dignities

dignity

[dig-ni-tee]
noun, plural dignities.
1.
bearing, conduct, or speech indicative of self-respect or appreciation of the formality or gravity of an occasion or situation.
2.
nobility or elevation of character; worthiness: dignity of sentiments.
3.
elevated rank, office, station, etc.
4.
relative standing; rank.
5.
a sign or token of respect: an impertinent question unworthy of the dignity of an answer.
6.
Archaic.
a.
person of high rank or title.
b.
such persons collectively.

Origin:
1175–1225; Middle English dignite < Anglo-French, Old French < Latin dignitās worthiness, equivalent to dign(us) worthy + -itās -ity

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World English Dictionary
dignity (ˈdɪɡnɪtɪ)
 
n , pl -ties
1.  a formal, stately, or grave bearing: he entered with dignity
2.  the state or quality of being worthy of honour: the dignity of manual labour
3.  relative importance; rank: he is next in dignity to the mayor
4.  sense of self-importance (often in the phrases stand (or be) on one's dignity, beneath one's dignity)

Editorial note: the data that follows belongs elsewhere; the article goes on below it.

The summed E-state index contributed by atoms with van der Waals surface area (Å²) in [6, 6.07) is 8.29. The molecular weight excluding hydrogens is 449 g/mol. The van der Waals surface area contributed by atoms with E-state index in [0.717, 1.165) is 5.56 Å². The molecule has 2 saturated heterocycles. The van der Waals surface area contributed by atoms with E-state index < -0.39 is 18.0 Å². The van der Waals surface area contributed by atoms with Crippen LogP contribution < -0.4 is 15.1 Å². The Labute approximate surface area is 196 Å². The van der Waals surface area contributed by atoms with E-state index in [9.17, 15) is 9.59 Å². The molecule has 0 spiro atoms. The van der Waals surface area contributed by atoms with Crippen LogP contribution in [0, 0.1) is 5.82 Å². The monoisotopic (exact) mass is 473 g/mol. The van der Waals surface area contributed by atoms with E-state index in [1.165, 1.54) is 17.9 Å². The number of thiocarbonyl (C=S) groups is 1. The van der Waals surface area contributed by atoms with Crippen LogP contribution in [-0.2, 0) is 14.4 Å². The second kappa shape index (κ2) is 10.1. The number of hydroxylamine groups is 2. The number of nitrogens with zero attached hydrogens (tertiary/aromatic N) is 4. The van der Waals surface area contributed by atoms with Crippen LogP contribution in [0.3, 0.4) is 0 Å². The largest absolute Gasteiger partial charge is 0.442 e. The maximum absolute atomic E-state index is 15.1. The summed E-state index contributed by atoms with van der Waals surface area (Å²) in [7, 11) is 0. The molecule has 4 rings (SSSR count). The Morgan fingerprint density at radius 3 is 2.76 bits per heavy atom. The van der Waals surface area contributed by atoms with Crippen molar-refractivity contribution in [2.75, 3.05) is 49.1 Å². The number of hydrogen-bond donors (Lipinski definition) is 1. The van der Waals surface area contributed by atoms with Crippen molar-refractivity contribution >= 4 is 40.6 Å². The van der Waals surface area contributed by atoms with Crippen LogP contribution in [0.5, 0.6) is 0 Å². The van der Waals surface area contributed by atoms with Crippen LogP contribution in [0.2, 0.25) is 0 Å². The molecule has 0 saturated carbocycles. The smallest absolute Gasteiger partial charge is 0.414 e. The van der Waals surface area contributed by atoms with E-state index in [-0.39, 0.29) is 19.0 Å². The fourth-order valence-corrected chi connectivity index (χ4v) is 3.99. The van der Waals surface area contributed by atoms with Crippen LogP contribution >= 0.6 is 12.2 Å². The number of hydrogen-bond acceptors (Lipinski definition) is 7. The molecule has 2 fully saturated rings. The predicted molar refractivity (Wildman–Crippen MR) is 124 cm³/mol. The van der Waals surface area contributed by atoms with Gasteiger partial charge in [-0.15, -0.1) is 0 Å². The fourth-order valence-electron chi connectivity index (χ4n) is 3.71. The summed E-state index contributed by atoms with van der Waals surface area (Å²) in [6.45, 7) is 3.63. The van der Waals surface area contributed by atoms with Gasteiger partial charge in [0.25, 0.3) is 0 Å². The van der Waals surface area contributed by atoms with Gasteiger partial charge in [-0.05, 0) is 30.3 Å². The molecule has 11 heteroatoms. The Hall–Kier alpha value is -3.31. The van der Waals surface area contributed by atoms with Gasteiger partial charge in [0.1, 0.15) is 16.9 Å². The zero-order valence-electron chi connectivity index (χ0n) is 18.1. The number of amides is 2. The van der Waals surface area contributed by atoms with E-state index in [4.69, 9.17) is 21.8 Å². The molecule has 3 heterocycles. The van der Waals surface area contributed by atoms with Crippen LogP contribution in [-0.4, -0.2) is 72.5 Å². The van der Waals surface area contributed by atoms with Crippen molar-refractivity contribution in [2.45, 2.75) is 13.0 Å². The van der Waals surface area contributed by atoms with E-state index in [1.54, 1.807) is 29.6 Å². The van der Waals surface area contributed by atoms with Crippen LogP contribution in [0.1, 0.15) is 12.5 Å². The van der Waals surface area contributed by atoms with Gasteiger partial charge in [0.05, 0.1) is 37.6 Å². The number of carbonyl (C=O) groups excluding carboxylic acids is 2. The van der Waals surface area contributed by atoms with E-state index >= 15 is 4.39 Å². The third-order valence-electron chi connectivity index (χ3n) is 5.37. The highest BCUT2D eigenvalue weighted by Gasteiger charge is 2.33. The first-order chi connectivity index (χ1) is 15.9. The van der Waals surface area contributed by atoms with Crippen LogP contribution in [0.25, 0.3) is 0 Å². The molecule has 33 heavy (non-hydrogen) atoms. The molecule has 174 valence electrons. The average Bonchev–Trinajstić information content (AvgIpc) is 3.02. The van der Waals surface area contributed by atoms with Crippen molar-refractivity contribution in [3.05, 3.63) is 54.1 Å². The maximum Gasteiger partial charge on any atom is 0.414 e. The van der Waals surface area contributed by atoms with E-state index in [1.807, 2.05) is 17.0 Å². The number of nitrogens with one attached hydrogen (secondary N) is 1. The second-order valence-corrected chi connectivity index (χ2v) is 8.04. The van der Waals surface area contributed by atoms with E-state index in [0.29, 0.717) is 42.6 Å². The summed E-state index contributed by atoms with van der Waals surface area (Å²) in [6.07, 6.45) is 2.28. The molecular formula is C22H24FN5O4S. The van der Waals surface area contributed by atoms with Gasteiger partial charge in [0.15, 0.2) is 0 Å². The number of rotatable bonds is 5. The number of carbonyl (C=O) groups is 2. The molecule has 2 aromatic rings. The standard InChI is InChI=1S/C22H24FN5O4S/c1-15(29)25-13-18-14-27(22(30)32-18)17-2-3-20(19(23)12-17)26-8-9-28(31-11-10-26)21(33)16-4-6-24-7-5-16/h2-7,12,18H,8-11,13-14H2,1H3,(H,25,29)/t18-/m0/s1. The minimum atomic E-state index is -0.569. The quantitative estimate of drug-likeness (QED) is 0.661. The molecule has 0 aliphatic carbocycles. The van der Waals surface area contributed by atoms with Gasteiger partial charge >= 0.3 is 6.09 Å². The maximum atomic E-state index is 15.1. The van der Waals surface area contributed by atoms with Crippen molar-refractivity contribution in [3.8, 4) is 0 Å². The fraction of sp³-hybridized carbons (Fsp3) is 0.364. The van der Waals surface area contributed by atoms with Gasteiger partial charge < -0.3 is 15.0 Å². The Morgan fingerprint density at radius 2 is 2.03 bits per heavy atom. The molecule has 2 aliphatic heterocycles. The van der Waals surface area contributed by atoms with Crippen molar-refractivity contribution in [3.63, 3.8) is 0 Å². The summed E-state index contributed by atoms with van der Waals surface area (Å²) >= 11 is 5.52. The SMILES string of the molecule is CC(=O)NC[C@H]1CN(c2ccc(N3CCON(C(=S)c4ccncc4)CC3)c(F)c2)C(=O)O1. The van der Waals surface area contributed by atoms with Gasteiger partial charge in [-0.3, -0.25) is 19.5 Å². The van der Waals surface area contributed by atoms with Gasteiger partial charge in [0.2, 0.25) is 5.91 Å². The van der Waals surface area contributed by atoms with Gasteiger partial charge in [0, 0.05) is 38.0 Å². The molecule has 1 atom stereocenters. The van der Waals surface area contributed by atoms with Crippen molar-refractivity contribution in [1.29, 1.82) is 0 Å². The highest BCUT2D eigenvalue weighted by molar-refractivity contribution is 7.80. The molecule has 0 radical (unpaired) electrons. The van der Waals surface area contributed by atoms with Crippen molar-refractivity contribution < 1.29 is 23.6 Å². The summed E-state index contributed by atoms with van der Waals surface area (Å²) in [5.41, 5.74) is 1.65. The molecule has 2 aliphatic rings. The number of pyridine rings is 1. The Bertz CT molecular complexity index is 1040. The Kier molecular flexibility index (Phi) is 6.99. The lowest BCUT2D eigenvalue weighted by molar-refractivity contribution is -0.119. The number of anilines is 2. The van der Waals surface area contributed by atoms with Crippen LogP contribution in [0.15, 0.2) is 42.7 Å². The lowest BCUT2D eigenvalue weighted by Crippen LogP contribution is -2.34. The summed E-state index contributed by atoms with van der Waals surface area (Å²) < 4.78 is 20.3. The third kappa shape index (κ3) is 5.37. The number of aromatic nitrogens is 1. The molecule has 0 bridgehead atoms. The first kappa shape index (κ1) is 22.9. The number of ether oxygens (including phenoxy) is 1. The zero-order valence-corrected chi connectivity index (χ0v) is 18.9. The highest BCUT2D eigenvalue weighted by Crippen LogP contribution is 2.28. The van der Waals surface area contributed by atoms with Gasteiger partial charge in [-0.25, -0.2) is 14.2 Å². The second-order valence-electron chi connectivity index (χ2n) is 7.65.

5.  high rank, esp in government or the church
6.  a person of high rank or such persons collectively
 
[C13: from Old French dignite, from Latin dignitās merit, from dignus worthy]

Collins English Dictionary - Complete & Unabridged 10th Edition
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Etymonline
Word Origin & History

dignity
early 13c., from O.Fr. dignete, from L. dignitatem (nom. dignitas) "worthiness," from dignus "worth (n.), worthy, proper, fitting" from PIE *dek-no-, from base *dek- "to take, accept" (see decent).
Online Etymology Dictionary, © 2010 Douglas Harper
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